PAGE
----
Sedum Rubrotinctum

Christmas Cheer Plant

This species from the Sedum genus is easily confused with the Jelly beans plant. The main difference between these two plants is the Christmas cheer leaves will turn red when given enough sunlight.

The Sedum rubrotinctum also gets named as Jelly beans and Pork and beans, however, it's useful to use the correct name for each species.


The Sedum rubrotinctum is known to be a hybrid plant of the Sedum pachyphyllum and the Sedum stahili. This is a plant that is native to Mexico and therefore it is adapted to dealing with dry, warm conditions although it is a fairly hardy plant.

Through a process of rooting its stems, it can spread relatively quickly but to help achieve this, any fallen leaves can also root which leads to a thick covering over ground.

It tends to flower when the plant is in its first initial years and this also means that the plant is dense and orderly.

Foliage: The stems of the Sedum rubrotinctum grow to around 6-8 inches in height and lean to one side. The leaves are shaped like jelly beans and grow to around ¾ of an inch long.

The tips of the leaves are red - red-brownish in color but during the summer months and exposure to the sun they can turn a bronze color. During the spring months, the plant will produce yellowish - green leaves that have a red hue to them.

Displaying: The Sedum rubrotinctum is a plant that is perfect for placing in pots or in the garden. It is a plant that is known to look appealing and they work just as well in a container placed on a sunny window sill.

The plant has the ability to grow easily so it is a case of finding a suitable spot and then planting it. It will then grow by rooting down in any areas where the stem meets the ground.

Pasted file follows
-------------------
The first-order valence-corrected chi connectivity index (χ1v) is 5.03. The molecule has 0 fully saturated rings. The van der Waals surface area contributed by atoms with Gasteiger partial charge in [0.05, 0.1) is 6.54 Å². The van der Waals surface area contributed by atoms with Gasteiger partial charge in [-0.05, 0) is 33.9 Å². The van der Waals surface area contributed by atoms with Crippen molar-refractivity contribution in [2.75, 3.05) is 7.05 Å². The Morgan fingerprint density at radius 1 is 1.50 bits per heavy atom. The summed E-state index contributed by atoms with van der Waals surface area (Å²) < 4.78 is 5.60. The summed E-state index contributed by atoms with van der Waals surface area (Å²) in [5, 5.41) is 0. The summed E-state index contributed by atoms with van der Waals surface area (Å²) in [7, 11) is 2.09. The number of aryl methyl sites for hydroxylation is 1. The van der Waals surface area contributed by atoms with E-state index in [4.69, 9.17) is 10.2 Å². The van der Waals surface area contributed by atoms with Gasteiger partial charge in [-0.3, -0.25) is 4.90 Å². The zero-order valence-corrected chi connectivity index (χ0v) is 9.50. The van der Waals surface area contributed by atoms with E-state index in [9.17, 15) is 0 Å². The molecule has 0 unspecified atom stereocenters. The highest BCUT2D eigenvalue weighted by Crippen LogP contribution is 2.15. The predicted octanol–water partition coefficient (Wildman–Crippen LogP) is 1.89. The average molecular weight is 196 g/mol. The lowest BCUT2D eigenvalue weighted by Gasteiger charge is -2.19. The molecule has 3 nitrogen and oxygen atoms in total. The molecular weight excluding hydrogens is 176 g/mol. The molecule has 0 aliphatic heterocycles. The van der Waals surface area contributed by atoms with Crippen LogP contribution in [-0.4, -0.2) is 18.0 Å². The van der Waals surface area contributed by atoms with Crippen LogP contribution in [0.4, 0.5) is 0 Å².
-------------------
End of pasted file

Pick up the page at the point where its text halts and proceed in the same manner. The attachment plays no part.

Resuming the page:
Care Level: This is a plant that is versatile in many ways. It is easy to easy to grow and because it copes with shade, sun and a range of different soils, it requires minimum care and attention.

Other information: It has been known to cause skin irritation when handled. The leaves are extremely delicate and they can fall off the plant very easily. Therefore, it is important to ensure that children or animals do not consumer the leaves.


Origin: Mexico
Names: Christmas cheer, Pork and beans (common). Sedum rubrotinctum (botanical/scientific).
Max Growth (approx): Height upto 1 ft (30 cm).
Poisonous for pets: Mildly toxic for cats and dogs.

Sedum rubrotinctum - Christmas cheer

Sedum Rubrotinctum Care

Temperature: It is more suited to hotter climates and this means that temperatures below freezing will damage the plants. Moving the plant indoors during cold snaps will help to maintain its growth and health, especially if placed on a windowsill that is western or southern facing. N No lower than 50 °F (10°F) - 55°F (12.7°C) is best and during summer between 65°F (18°C) - 75°F - (23.8°C+).
Light: Some direct light is preferable for this plant. South facing windows are ideal or west, north facing will not encourage growth. It can handle cooler climates and hotter climates and because it can handle drought conditions it can be placed in areas that are exposed to long periods of sunlight.
Watering: Even though the Sedum rubrotinctum has the ability to cope with dry conditions it will require extra water during the spring and summer months. However, it is important to give the plant time to dry out before watering it again.
Soil: Due to its hardy nature, it has the ability to deal with a number of soil types although it does not do particularly well in soils that do not drain well. A cactus ready mix works well.
Re-Potting: I would suggest a grower repot every two years unless the plant as outgrown the pot. This is best done during spring.
Air Humidity: Normal room humidity is fine. Providing air circulation during the warmer months is advised (open doors or windows).
Propagation: To achieve this, leaves that are situated on the stem will have to be removed and dried out. Once dry, they can be placed in moist soil, ensuring that the soil remains moist until the cutting begins to grow.
Fertilizer: During the spring and summer months it should be fertilized once a month with a diluted liquid feed at maybe half the strength.

Potential Problems

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